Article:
Cambridge Analytica, the Kontrollverlust and the Post-Privacy Approach to Data-Regulation

There is a heated debate going on about Facebook and privacy since the revelations about Cambridge Analytica surfaced. The reaction is a cry for more privacy regulation. The European approach of the General Data Protection Regulation (GDPR), which will come into effect by late May this year, is seen by many as a role model for a much needed privacy regulation in the US.

But they are wrong. I feel that there are a lot of misconceptions about the effectiveness of data protection in general. This is not surprising since there are few similar rules in the US and so the debate is based more on projections than on actual experiences.

I want to add the perspective of someone who has lived long enough within a strict privacy regime in Germany to know the pitfalls of this approach. From this angle I want to reflect the Cambridge Analytica case regarding of how effective EU style privacy regulation would have been to prevent this event from happening. Jürgen Geuter has already published a very readworthy and detailed critic of the GDPR, but my angle will be more conceptual and theory driven.

I will apply the theory of ‘Kontrollverlust’ to this case to come to a deeper understanding of the underlying problems of data control. You can read a much more detailed examination of the theory in my book ‘Digital Tailspin – Ten Rules for the Internet after Snowden’ from 2014.

In short: the notion of Kontrollverlust is basically the idea that we already lost control over our data, and every strategy should acknowledge that in the first place. There are three distinct drivers that fuels this loss of control and they are all closely entangled with the advancements of digital technology.

The first driver of Kontrollverlust reads:

„Every last corner of the world is being equipped with sensors. Surveillance cameras, mobile phones, sensors in vehicles, smart meters, and the upcoming ‘Internet of Things’ – tiny computers are sitting in all these objects, datafying the world around us. We can no longer control which information is recorded about us and where.“

This holds certainly true and you can watch an instance of this ever unraveling enlightenment in the outrage about the related issue of how the facebook android app has been gathering all your cellphone data. But it is the remaining two drivers of Kontrollverlust that are at the heart of the Facebook scandal.

1. The „Data Breach“

The second driver of Kontrollverlust is:

„A computer will make copies of all the data it operates with, and so the internet is basically a huge assemblage of copying machines. In the digital world, practically everything we come into contact with is a copy. This huge copying apparatus is growing more powerful every year, and will keep on replicating more and more data everywhere. We can no longer control where our data travels.“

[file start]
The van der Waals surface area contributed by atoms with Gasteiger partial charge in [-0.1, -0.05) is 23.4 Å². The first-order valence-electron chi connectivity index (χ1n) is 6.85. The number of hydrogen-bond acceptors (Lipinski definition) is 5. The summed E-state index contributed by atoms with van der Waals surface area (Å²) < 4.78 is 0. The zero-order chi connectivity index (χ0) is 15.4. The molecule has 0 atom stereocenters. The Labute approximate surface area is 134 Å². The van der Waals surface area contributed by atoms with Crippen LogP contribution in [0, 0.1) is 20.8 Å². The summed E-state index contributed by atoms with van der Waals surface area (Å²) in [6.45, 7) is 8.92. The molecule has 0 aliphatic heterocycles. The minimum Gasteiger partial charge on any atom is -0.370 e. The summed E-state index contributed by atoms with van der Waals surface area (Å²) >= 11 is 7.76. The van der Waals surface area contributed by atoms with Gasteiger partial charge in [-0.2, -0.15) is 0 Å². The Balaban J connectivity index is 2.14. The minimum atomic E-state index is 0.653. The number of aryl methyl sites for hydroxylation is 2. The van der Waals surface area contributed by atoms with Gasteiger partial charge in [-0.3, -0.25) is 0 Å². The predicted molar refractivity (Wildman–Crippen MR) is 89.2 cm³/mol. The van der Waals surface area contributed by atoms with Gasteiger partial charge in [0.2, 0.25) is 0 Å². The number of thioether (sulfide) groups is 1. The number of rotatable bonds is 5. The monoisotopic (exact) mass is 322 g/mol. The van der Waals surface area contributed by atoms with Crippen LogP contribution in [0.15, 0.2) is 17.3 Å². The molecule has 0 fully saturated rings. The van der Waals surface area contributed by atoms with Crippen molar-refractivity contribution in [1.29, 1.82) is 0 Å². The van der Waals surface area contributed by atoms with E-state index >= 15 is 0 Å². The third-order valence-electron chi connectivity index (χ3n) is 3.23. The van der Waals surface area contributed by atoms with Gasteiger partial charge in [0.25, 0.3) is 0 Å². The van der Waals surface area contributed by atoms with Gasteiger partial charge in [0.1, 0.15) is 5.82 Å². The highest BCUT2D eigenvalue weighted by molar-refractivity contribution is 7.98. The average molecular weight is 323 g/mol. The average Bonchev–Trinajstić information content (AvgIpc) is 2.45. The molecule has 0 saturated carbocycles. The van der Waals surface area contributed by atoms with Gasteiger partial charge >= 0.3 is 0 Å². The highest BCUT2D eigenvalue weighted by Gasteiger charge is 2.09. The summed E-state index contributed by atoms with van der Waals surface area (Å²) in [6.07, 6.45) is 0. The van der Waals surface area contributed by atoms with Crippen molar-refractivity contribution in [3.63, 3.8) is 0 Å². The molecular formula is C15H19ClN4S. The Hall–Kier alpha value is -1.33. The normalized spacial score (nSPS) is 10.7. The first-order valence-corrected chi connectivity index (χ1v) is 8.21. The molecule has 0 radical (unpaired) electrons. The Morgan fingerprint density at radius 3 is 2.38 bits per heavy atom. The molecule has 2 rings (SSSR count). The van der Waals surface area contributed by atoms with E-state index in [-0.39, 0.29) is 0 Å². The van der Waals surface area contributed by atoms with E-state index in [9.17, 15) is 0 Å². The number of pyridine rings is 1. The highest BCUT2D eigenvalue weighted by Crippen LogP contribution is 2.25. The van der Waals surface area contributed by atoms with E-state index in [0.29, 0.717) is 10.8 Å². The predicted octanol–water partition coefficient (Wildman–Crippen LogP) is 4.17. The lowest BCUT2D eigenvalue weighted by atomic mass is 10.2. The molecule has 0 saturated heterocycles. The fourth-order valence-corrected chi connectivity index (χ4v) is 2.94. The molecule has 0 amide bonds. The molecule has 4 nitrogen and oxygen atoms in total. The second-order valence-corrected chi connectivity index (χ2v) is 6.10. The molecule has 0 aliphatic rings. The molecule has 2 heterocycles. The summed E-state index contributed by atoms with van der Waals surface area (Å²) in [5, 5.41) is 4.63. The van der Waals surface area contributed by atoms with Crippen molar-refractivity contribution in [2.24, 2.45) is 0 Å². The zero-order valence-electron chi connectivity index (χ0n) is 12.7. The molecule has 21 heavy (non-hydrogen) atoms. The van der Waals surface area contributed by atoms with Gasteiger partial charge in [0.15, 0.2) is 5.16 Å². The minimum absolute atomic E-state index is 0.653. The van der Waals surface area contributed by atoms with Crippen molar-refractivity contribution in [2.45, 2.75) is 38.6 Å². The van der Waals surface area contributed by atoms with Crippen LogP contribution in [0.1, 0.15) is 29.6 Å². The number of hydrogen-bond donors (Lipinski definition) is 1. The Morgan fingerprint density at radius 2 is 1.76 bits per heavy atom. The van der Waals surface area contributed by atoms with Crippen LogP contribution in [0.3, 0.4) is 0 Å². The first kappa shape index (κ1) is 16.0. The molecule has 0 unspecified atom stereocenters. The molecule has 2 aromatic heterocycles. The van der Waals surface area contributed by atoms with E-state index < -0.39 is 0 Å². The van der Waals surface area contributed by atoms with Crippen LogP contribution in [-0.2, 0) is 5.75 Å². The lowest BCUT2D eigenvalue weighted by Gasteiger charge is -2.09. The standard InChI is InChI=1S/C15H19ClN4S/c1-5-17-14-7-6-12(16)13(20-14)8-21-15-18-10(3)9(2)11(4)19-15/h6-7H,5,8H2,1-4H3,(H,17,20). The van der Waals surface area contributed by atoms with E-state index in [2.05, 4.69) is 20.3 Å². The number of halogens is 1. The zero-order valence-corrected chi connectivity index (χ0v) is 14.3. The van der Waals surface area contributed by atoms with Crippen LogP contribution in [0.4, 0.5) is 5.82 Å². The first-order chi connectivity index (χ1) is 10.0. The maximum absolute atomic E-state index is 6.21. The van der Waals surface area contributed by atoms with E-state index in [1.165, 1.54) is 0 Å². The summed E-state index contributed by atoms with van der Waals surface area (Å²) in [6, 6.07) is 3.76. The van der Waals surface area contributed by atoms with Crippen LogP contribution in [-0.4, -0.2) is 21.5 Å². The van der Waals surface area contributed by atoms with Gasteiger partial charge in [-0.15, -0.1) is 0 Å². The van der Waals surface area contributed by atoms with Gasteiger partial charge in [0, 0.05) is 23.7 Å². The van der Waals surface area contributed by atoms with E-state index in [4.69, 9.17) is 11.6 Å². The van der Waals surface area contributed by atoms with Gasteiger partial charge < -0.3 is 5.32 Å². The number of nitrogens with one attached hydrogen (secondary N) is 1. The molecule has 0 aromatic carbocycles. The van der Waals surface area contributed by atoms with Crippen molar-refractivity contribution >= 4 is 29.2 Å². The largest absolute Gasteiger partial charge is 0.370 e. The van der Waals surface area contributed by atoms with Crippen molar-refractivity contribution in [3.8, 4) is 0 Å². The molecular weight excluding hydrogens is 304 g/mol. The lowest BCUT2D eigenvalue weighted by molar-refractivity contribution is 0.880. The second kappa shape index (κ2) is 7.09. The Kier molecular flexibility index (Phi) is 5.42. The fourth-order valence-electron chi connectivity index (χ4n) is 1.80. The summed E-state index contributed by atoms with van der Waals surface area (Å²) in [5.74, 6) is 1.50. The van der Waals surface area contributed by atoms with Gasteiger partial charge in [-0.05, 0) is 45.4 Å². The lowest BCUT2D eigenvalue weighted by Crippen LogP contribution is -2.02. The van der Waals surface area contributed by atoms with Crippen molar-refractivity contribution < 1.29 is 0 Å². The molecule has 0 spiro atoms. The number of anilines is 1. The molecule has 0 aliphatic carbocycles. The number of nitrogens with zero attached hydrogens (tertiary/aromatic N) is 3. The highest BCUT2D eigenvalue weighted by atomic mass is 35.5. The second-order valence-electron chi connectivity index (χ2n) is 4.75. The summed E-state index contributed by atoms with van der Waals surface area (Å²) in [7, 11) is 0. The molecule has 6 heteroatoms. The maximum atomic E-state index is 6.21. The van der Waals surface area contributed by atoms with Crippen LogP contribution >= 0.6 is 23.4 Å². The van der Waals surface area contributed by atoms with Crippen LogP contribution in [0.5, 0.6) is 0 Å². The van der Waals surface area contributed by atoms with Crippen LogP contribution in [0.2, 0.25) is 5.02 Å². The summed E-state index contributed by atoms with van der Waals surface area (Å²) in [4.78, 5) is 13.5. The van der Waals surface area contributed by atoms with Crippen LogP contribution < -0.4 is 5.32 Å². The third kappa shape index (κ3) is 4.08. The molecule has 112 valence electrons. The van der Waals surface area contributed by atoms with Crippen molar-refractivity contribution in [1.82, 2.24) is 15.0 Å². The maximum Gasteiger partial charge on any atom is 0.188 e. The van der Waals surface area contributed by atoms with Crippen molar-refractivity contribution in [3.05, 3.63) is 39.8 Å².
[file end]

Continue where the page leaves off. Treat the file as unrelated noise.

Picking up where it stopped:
Regardless if you like to call the events around Cambridge Analytica a „data breach“ or not, we can agree on the fact that data has fallen into the wrong hands. Dr Alexandr Kogan, the scientist who first gathered the data with his Facebook app, illegally sold it to Cambridge Analytica. While this was certainly a breach of his agreement with Facebook, I’m not entirely sure if it was also a breach of the law at that time. I’ve come to understand that the British data protection agency is already investigating the case so I guess we will find out at some point.

However, what becomes obvious is – regardless of which kind of privacy regulation would have been in effect – it wouldn’t have prevented this from happening. The criminal intent with which all parties were acting suggests that they would have done it one way or the other.

Furthermore, Christopher Wylie – the main whistleblower in this case – revealed that an ever growing circle of people also got their hands on this data. Including himself and even black market sites on the internet.

The second driver of Kontrollverlust suggests that we already live in a world where copying even huge amounts of data has become so convenient and easy to do that it is almost impossible to control the flow of information. Regardless of the privacy regulation in place we should consider our data being out there and with anybody who has an interest in knowing about it.

Sure, you may trust big corporations in trying to prevent this from happening, since their reputation is on the line and with the GDPR there may also be huges fines to be paid. But even if they try very hard, there will always be a hack, a leak, or just the need for third parties to access the data and thus the necessity to also trust them. ‘Breach’ won’t be an event anymore but the default setting of the internet.

This certainly doesn’t mean that corporations should cease trying to protect your data since it’s hopeless anyways and this is also not an argument against holding these companies accountable by the means of the GDPR – please do! Let’s prevent every data breach we can from happening. But nevertheless you shouldn’t consider your data safe, regardless of what the law or the corporations will tell you.

2. The Profiling

But much more essential in this case is what I call the third driver of Kontrollverlust:

„Some say that these huge quantities of data spinning around have become far too vast for anyone to evaluate any more. That is not true. Thanks to Big Data and machine learning algorithms, even the most mundane data can be turned into useful information. In this way, conclusions can be drawn from data that we never would have guessed it contained. We can no longer anticipate how our data is interpreted.“

There is also a debate about how realistic the allegations concerning the methods of Cambridge Analytica are and how effective this kind of approach would be (I consider myself on the rather sceptical side of this debate). But for this article and the sake of argument let’s assume that CA has been able to provide their magical big data psycho weapon and that it has been indeed pivotal in both the Brexit referendum and the Trump election.

Summing it up, the method works as follows: By letting people do psychological tests via Mechanical Turk and also gaining access to their facebook profiles, researchers are able to correlate their Facebook likes with their psychological traits from the test. CA was allegedly using the OCEAN model (Big Five Personality Traits). So the results would assumingly read somewhat like this: if you like x, y and z you are 75% likely to be open to new experiences and 67% likely to be agreeable.